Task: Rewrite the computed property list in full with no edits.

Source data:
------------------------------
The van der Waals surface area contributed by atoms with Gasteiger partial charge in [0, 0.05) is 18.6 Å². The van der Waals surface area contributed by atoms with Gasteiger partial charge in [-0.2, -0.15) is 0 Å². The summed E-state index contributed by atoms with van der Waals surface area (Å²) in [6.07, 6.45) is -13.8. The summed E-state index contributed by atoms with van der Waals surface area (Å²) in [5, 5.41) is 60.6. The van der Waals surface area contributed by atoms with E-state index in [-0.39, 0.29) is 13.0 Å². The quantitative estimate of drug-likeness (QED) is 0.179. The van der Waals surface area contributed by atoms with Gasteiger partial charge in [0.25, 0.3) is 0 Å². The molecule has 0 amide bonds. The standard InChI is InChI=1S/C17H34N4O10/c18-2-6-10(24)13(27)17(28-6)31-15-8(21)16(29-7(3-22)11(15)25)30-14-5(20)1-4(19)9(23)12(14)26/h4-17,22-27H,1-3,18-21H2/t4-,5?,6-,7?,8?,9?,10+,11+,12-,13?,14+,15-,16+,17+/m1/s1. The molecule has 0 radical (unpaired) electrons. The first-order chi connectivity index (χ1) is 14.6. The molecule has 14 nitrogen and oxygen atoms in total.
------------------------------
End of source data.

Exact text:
The van der Waals surface area contributed by atoms with Gasteiger partial charge in [0, 0.05) is 18.6 Å². The van der Waals surface area contributed by atoms with Gasteiger partial charge in [-0.2, -0.15) is 0 Å². The summed E-state index contributed by atoms with van der Waals surface area (Å²) in [6.07, 6.45) is -13.8. The summed E-state index contributed by atoms with van der Waals surface area (Å²) in [5, 5.41) is 60.6. The van der Waals surface area contributed by atoms with E-state index in [-0.39, 0.29) is 13.0 Å². The quantitative estimate of drug-likeness (QED) is 0.179. The van der Waals surface area contributed by atoms with Gasteiger partial charge in [0.25, 0.3) is 0 Å². The molecule has 0 amide bonds. The standard InChI is InChI=1S/C17H34N4O10/c18-2-6-10(24)13(27)17(28-6)31-15-8(21)16(29-7(3-22)11(15)25)30-14-5(20)1-4(19)9(23)12(14)26/h4-17,22-27H,1-3,18-21H2/t4-,5?,6-,7?,8?,9?,10+,11+,12-,13?,14+,15-,16+,17+/m1/s1. The molecule has 0 radical (unpaired) electrons. The first-order chi connectivity index (χ1) is 14.6. The molecule has 14 nitrogen and oxygen atoms in total.